486 F.2d 547
Juanita WILLIAMS, Plaintiff-Appellee,
Police Officer GOULD and City of Los Angeles, Defendants-Appellants.
United States Court of Appeals,
Oct. 17, 1973.
Rehearing and Rehearing In Banc Denied Dec. 11, 1973.
Burk M. Wiedner, Deputy City Atty. (appeared), Roger Arnebergh, City Atty., George J. Franscell, Asst. City Atty., Thomas J. Feeley, Dennis M. O'Rourke, Deputy City Attys., Los Angeles, Cal., for defendants-appellants.
David A. Binder (appeared), Boyd S. Lemon, Los Angeles, Cal., for plaintiff-appellee.
Juanita Williams sued a Los Angeles police officer, Ronald Gould, for damages under 42 U.S.C. Sec. 1983, alleging an unconstitutional invasion of her apartment. Officer Gould defended on the ground that he had entered the apartment in the good-faith execution of his duties as a police officer to arrest a felon reasonably believed to be within. The trial court directed a verdict against Officer Gould. The court reasoned as follows: (1) If the entry violated Miss Williams' constitutional rights, good faith was not a defense under this court's ruling in Cohen v. Norris, 300 F.2d 24 (9th Cir. 1962); and (2) the entry did violate Miss Williams' constitutional rights because Officer Gould should have secured a warrant before entering.
Good faith is a defense to liability for damages in a suit under section 1983-at least if, and to the extent that, it would be a defense "[u]nder the prevailing view in this country" in common-law actions based on the parallel tort. Pierson v. Ray, 386 U.S. 547, 555, 87 S.Ct. 1213, 1218, 18 L.Ed.2d 288 (1967); see Handverger v. Harvill, 479 F.2d 513, 516 (9th Cir. 1973); Dodd v. Spokane County, Washington, 393 F.2d 330, 335 (9th Cir. 1968); Notaras v. Ramon, 383 F.2d 403 (9th Cir. 1967). See also Joseph v. Rowlen, 402 F.2d 367, 370 (7th Cir. 1968); Whirl v. Kern, 407 F.2d 781, 788-791 (5th Cir. 1968); Eslinger v. Thomas, 476 F.2d 225, 229 (4th Cir. 1973).1 If Cohen v. Norris were to the contrary, its authority could not have survived Pierson v. Ray; but, in any event, it is not. As the Supreme Court pointed out in Pierson v. Ray, a holding that specific intent is not an essential element of a cause of action under section 1983 does not negate the availability of a "good faith" defense, 386 U.S. at 556-557, 87 S.Ct. 1213.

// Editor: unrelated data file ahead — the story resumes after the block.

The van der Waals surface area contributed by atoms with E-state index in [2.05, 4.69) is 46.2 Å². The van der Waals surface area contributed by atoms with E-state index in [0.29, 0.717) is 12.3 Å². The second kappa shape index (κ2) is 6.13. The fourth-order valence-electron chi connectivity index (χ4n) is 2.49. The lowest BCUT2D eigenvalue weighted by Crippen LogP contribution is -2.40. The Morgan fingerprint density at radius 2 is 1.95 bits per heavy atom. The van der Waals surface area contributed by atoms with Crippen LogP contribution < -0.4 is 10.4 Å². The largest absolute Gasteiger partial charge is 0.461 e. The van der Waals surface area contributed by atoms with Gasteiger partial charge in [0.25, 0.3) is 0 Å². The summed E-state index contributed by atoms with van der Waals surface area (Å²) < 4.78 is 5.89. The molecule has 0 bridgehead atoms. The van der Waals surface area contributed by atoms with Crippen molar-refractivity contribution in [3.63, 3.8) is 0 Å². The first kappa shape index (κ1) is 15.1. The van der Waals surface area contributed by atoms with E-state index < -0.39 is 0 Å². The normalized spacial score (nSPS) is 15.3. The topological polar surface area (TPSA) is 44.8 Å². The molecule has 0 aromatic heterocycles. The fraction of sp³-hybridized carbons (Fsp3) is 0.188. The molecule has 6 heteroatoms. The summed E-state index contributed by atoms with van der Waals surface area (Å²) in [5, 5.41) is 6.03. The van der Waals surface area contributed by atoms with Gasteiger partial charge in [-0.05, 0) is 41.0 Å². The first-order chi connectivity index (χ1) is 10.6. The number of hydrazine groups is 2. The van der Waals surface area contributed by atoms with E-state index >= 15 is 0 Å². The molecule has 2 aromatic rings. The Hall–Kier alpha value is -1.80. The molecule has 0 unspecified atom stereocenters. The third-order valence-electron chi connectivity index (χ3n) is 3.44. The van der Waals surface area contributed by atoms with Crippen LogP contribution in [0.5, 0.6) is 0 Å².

In common-law actions for warrantless entry to effect an arrest, the prevailing tort law view in this country recognizes as a defense a good faith and reasonable belief that there is a felon on the premises. Restatement (Second) of Torts Sec. 204 (1965); 1 F. Harper & F. James, The Law of Torts Sec. 1.19, at 54-56 (1956). Such a defense is therefore available in the corresponding damage action under section 1983. Rodriquez v. Jones, 473 F.2d 599, 605 (5th Cir. 1973).
We comment on the merits of the defense in only one respect. Because the defense rests on good faith and reasonable belief, Officer Gould need not, in order to establish the defense, prevail on the legal position that a warrant is not required to enter a home to arrest a felon. Whether a warrant is required in such a situation is an open constitutional issue. It divides the Supreme Court. See Coolidge v. New Hampshire, 403 U.S. 443, 476-482, 91 S.Ct. 2022, 29 L.Ed.2d 564 (1972). Either view as to its ultimate resolution might be entertained reasonably and in good faith. Moreover, warrantless entry of a dwelling by a police officer to effect an arrest is apparently authorized under certain circumstances by a California statute (Cal.Penal Code Sec. 844), upon which Officer Gould may well have relied reasonably and in good faith. See Pierson v. Ray, supra, 386 U.S. at 557, 87 S.Ct. 1213.
Reversed and remanded for further proceedings.
Honorable William J. Jameson, United States District Judge, District of Montana, sitting by designation
The trial court's premise that if plaintiff's constitutional rights have been violated, the "good faith" defense is not available deprives this defense of any significance, since if plaintiff's constitutional rights have not been violated, she has no cause of action under the Civil Rights Act